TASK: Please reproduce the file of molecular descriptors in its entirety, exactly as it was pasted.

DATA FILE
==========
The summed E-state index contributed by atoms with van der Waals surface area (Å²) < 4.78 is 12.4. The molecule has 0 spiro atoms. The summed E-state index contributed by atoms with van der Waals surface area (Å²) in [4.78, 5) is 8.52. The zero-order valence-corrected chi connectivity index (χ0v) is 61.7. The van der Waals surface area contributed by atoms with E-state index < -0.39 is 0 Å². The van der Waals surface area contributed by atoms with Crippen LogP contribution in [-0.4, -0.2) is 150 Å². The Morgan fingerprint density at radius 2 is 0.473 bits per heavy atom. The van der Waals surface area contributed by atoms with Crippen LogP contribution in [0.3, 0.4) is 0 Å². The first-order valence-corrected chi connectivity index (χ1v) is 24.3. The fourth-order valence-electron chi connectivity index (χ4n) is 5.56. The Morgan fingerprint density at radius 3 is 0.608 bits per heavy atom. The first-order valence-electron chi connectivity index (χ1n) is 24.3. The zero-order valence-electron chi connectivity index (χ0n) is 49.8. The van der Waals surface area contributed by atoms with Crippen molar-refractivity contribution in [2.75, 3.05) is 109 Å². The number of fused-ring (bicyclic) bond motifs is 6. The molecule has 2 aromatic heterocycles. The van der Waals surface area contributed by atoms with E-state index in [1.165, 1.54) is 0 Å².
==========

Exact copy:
The summed E-state index contributed by atoms with van der Waals surface area (Å²) < 4.78 is 12.4. The molecule has 0 spiro atoms. The summed E-state index contributed by atoms with van der Waals surface area (Å²) in [4.78, 5) is 8.52. The zero-order valence-corrected chi connectivity index (χ0v) is 61.7. The van der Waals surface area contributed by atoms with E-state index < -0.39 is 0 Å². The van der Waals surface area contributed by atoms with Crippen LogP contribution in [-0.4, -0.2) is 150 Å². The Morgan fingerprint density at radius 2 is 0.473 bits per heavy atom. The van der Waals surface area contributed by atoms with Crippen LogP contribution in [0.3, 0.4) is 0 Å². The first-order valence-corrected chi connectivity index (χ1v) is 24.3. The fourth-order valence-electron chi connectivity index (χ4n) is 5.56. The Morgan fingerprint density at radius 3 is 0.608 bits per heavy atom. The first-order valence-electron chi connectivity index (χ1n) is 24.3. The zero-order valence-electron chi connectivity index (χ0n) is 49.8. The van der Waals surface area contributed by atoms with Crippen molar-refractivity contribution in [2.75, 3.05) is 109 Å². The number of fused-ring (bicyclic) bond motifs is 6. The molecule has 2 aromatic heterocycles. The van der Waals surface area contributed by atoms with E-state index in [1.165, 1.54) is 0 Å².